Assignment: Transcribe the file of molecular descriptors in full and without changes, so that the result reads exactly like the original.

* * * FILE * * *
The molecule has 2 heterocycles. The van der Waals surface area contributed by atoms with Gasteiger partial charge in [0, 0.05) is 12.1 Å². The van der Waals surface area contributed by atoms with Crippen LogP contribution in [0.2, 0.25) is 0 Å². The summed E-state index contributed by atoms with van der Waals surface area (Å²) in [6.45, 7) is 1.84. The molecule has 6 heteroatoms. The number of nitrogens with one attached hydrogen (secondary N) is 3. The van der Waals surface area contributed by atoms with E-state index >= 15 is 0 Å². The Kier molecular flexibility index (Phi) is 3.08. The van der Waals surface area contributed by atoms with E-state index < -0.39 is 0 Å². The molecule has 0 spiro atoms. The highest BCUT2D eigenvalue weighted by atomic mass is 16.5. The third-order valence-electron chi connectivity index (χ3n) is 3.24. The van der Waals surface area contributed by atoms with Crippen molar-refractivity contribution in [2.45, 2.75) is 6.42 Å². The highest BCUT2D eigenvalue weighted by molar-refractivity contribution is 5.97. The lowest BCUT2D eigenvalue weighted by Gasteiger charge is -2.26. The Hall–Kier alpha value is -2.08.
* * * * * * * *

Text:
The molecule has 2 heterocycles. The van der Waals surface area contributed by atoms with Gasteiger partial charge in [0, 0.05) is 12.1 Å². The van der Waals surface area contributed by atoms with Crippen LogP contribution in [0.2, 0.25) is 0 Å². The summed E-state index contributed by atoms with van der Waals surface area (Å²) in [6.45, 7) is 1.84. The molecule has 6 heteroatoms. The number of nitrogens with one attached hydrogen (secondary N) is 3. The van der Waals surface area contributed by atoms with E-state index >= 15 is 0 Å². The Kier molecular flexibility index (Phi) is 3.08. The van der Waals surface area contributed by atoms with E-state index < -0.39 is 0 Å². The molecule has 0 spiro atoms. The highest BCUT2D eigenvalue weighted by atomic mass is 16.5. The third-order valence-electron chi connectivity index (χ3n) is 3.24. The van der Waals surface area contributed by atoms with Crippen molar-refractivity contribution in [2.45, 2.75) is 6.42 Å². The highest BCUT2D eigenvalue weighted by molar-refractivity contribution is 5.97. The lowest BCUT2D eigenvalue weighted by Gasteiger charge is -2.26. The Hall–Kier alpha value is -2.08.